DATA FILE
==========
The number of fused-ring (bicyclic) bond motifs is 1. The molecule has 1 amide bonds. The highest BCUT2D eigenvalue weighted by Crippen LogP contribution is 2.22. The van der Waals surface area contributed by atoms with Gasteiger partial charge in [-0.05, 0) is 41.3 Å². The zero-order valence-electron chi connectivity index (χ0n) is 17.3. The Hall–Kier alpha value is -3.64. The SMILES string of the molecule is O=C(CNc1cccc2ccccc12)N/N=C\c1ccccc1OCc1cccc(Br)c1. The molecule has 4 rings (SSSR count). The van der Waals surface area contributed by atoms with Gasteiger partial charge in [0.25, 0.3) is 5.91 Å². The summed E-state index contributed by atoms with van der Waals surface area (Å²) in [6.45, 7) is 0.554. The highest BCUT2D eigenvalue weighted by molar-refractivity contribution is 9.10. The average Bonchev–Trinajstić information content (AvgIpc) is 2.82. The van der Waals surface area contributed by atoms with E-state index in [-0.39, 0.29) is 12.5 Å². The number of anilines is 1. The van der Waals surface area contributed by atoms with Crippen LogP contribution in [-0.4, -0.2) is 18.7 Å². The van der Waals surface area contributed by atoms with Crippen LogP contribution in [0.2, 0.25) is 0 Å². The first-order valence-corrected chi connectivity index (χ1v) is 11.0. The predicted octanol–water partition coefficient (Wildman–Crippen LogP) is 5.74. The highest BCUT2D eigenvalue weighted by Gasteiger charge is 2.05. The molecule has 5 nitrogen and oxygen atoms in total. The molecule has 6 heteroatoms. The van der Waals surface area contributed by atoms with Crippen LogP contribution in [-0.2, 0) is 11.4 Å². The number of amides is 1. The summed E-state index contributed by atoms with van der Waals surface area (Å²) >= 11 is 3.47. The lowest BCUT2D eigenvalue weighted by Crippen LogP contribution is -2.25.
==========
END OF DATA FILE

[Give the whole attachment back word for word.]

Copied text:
The number of fused-ring (bicyclic) bond motifs is 1. The molecule has 1 amide bonds. The highest BCUT2D eigenvalue weighted by Crippen LogP contribution is 2.22. The van der Waals surface area contributed by atoms with Gasteiger partial charge in [-0.05, 0) is 41.3 Å². The zero-order valence-electron chi connectivity index (χ0n) is 17.3. The Hall–Kier alpha value is -3.64. The SMILES string of the molecule is O=C(CNc1cccc2ccccc12)N/N=C\c1ccccc1OCc1cccc(Br)c1. The molecule has 4 rings (SSSR count). The van der Waals surface area contributed by atoms with Gasteiger partial charge in [0.25, 0.3) is 5.91 Å². The summed E-state index contributed by atoms with van der Waals surface area (Å²) in [6.45, 7) is 0.554. The highest BCUT2D eigenvalue weighted by molar-refractivity contribution is 9.10. The average Bonchev–Trinajstić information content (AvgIpc) is 2.82. The van der Waals surface area contributed by atoms with E-state index in [-0.39, 0.29) is 12.5 Å². The number of anilines is 1. The van der Waals surface area contributed by atoms with Crippen LogP contribution in [-0.4, -0.2) is 18.7 Å². The van der Waals surface area contributed by atoms with Crippen LogP contribution in [0.2, 0.25) is 0 Å². The first-order valence-corrected chi connectivity index (χ1v) is 11.0. The predicted octanol–water partition coefficient (Wildman–Crippen LogP) is 5.74. The highest BCUT2D eigenvalue weighted by Gasteiger charge is 2.05. The molecule has 5 nitrogen and oxygen atoms in total. The molecule has 6 heteroatoms. The van der Waals surface area contributed by atoms with Crippen LogP contribution in [-0.2, 0) is 11.4 Å². The number of amides is 1. The summed E-state index contributed by atoms with van der Waals surface area (Å²) >= 11 is 3.47. The lowest BCUT2D eigenvalue weighted by Crippen LogP contribution is -2.25.